The potential disposal of 240 million PCs would represent a huge amount of toxic electronic waste. E-waste often contains hazardous materials like lead, mercury, and flame retardants that can leach into soil and water supplies if not properly recycled.
Dumping this many devices would also represent a terrible waste of usable resources. Working PCs contain valuable raw materials like gold, copper and palladium that require extensive energy inputs to extract and manufacture originally. Recycling that embedded value back into the supply chain is hugely important for supporting a circular economy.
While Microsoft is pushing all Windows 10 users to upgrade to Windows 11, Canalys points out that there is little justification for doing so on most functional devices.
Windows 11 does not provide revolutionary new features or performance benefits that would warrant replacing working PCs. For users focused on web browsing, basic productivity, streaming media and other common tasks, Windows 10 should meet their needs until the operating system has exhausted its usefulness.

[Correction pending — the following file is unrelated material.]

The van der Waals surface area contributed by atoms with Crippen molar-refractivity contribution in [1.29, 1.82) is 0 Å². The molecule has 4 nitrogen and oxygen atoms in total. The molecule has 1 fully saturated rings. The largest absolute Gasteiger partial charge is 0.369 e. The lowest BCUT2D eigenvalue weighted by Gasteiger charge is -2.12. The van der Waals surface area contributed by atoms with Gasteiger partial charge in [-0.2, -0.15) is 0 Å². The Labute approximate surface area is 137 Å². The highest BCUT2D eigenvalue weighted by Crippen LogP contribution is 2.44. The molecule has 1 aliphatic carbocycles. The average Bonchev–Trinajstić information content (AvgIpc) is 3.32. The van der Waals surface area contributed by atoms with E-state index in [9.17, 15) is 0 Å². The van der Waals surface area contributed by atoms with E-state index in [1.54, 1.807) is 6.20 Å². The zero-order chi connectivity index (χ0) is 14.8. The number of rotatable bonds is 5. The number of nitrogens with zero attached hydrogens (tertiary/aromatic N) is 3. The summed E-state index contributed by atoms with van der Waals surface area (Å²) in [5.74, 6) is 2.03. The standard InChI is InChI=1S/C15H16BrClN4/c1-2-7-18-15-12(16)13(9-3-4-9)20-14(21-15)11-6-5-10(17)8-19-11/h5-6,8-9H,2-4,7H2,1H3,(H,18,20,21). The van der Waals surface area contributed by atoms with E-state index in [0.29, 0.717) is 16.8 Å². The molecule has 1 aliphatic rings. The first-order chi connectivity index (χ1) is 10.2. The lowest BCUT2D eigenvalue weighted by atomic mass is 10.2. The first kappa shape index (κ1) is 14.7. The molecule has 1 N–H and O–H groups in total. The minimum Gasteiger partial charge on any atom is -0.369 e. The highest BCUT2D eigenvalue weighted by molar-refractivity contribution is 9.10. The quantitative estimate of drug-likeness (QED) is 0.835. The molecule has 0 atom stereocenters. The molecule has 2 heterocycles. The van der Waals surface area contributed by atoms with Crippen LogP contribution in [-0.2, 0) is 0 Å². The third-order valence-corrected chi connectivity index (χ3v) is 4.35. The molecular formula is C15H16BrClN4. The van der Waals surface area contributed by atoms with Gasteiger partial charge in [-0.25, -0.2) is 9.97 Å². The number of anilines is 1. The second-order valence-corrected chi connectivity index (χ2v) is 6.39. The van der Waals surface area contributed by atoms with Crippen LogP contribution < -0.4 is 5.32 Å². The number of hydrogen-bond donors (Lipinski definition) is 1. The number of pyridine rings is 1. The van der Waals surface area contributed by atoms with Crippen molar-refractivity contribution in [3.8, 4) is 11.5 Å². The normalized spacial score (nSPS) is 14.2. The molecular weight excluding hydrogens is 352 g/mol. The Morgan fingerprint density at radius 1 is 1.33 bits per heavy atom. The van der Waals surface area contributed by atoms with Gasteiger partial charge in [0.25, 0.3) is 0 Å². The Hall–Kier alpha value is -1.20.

Mandatory upgrades to maintain support could see mountains of capable devicesjunked prematurely. Many businesses are hesitant to go through the time and expense of upgrading large fleets of desktops from Windows 10 to 11 for marginal benefit. Consumers too could see functioning household PCs headed to electronic graveyards if they do not want to invest in upgrades or ongoing paid support.
Options After Windows 10 Support Ends
Once Windows 10 hits its end of life date on October 14th, 2025, users will be left with five main options if they want to keep using their PCs: